Business Impact

Cosmic Competition

For fresh ideas, NASA is turning to students, hobbyists, and hackers.

The $10 million Ansari X Prize competition, which so spectacularly spurred the development of commercial space flight, ended last year; but now, NASA’s Exploration Systems Mission Directorate has jumped into the game of offering prizes for technology innovation. So far, three Centennial Challenges have been announced. Brant Sponberg is the program’s manager.

You’ve just announced the latest competition – lunar oxygen?
It’s called Moon ROx – Moon Regolith Oxygen Challenge. Contestants have eight hours to produce five kilograms of oxygen from lunar soil. We know how to do it, but we need to get the efficiencies to the point where it’s practical.

Where exactly are contestants getting the lunar soil?
The competition uses a simulant. It’s made from volcanic ash, to simulate the chemical composition of what you’d find on the Moon. A gentleman in Texas produces it.

This story is part of our August 2005 Issue
See the rest of the issue
Subscribe

Another prize is for “beam power.” What’s that?
You beam power from a transmitter to a receiver, which is attached to a little crawling robot. The winner is the crawler that lifts the most mass a given distance within a certain amount of time.

What’s the point of that?
Power-supply cables are heavy. On the Moon, you could beam power from, say, a small nuclear reactor or a solar collector farm to a rover or an astronaut habitat.

And the tether challenge?
Our partner on that is the Spaceward Foundation. They’re focused on a pretty futuristic concept, space elevators. You put a satellite up as a counterweight, then send a tether down to the Earth’s surface. The elevators climb up and down.

Is building something like that really on the drawing boards?
NASA has no current plans, but we are very interested in breakthrough materials. A 60,000-mile tether needs to be both strong and very lightweight. So the contest is a $50,000 annual prize for the highest strength-to-weight ratio, provided the test sample beats the previous year’s winner by at least 50 percent.

Your biggest prizes are $250,000 each. That’s a long ways from the X Prize.
There’s a legal cap on federal agencies’ offering prizes larger than that. Our request for special authority to lift that is working its way through the congressional queue. There’s $10 million earmarked for challenges in our latest budget, so hopefully you’ll see some bigger prizes.

What would it take to win a big one?
A lunar robotic lander. If someone can, say, soft-land 10 kilograms on the Moon.

Actually get it there?
Actually get it to the Moon, yes. In today’s dollars, $10 million, $20 million, even $30 million for a successful demonstration would be almost an order-of-magnitude improvement over similar missions that we ran back in the 1960s.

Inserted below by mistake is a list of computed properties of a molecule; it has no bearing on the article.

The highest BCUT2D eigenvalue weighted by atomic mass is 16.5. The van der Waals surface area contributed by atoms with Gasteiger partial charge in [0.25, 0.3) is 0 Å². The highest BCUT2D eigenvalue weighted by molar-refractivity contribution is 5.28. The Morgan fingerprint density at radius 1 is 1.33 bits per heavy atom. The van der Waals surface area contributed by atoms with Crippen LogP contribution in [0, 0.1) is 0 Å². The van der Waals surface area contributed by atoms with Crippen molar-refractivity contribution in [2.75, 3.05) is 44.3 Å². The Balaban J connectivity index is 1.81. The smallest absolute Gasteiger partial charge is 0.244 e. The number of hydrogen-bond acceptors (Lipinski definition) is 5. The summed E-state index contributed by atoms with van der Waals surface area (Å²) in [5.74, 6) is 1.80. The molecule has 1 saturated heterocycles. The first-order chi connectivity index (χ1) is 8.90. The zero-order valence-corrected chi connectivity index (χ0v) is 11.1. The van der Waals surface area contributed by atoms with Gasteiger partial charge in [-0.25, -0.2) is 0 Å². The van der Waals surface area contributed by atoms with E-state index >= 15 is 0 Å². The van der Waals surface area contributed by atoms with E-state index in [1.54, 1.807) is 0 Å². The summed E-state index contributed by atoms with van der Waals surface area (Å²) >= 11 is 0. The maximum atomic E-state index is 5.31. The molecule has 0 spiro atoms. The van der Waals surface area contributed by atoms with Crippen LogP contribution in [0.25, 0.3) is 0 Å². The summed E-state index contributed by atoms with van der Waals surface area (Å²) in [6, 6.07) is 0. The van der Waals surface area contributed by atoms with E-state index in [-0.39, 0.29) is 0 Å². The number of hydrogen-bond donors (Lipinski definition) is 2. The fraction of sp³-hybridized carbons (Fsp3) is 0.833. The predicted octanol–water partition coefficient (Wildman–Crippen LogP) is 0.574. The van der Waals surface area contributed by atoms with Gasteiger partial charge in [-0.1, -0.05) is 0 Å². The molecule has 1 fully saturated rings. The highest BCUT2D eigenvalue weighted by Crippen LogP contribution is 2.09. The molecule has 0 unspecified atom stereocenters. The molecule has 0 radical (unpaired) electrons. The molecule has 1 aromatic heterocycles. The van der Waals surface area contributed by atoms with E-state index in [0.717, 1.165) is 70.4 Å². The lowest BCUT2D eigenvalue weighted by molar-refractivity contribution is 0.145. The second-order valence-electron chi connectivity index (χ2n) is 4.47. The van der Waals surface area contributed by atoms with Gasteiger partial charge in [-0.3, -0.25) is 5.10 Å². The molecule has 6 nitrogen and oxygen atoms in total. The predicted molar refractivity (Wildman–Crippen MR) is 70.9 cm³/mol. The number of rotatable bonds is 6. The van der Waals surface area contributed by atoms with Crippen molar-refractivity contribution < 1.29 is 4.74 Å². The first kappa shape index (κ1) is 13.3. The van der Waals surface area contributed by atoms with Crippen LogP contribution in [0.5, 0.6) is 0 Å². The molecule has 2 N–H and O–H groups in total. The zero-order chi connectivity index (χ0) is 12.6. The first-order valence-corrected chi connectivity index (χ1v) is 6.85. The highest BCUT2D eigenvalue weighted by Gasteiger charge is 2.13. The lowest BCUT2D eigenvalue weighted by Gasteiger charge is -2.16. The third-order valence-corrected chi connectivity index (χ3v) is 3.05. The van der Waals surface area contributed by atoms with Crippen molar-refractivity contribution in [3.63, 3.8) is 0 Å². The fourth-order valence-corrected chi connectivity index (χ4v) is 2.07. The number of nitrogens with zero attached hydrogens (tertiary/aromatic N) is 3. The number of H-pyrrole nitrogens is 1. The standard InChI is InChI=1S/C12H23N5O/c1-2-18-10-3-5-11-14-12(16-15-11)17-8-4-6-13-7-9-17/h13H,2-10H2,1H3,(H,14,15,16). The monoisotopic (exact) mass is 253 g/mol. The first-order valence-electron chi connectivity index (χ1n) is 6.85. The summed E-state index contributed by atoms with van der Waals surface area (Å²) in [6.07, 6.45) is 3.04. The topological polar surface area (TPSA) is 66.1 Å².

A presidential commission talked about offering a $1 billion prize for getting humans to the Moon.
A billion dollars is probably a bit much. But competitions let us reach innovators who would never think of applying to NASA for a grant or a contract – folks who don’t like to deal with the government; hobbyists or student teams; the kid who’s currently spending his time hacking websites.

Tech Obsessive?
Become an Insider to get the story behind the story — and before anyone else.

Subscribe today

Uh oh–you've read all of your free articles for this month.

Insider Premium
$179.95/yr US PRICE

More from Business Impact

How technology advances are changing the economy and providing new opportunities in many industries.

Want more award-winning journalism? Subscribe to Insider Plus.
  • Insider Plus {! insider.prices.plus !}*

    {! insider.display.menuOptionsLabel !}

    Everything included in Insider Basic, plus ad-free web experience, select discounts to partner offerings and MIT Technology Review events

    See details+

    What's Included

    Bimonthly home delivery and unlimited 24/7 access to MIT Technology Review’s website.

    The Download. Our daily newsletter of what's important in technology and innovation.

    Access to the Magazine archive. Over 24,000 articles going back to 1899 at your fingertips.

    Special Discounts to select partner offerings

    Discount to MIT Technology Review events

    Ad-free web experience

/
You've read all of your free articles this month. This is your last free article this month. You've read of free articles this month. or  for unlimited online access.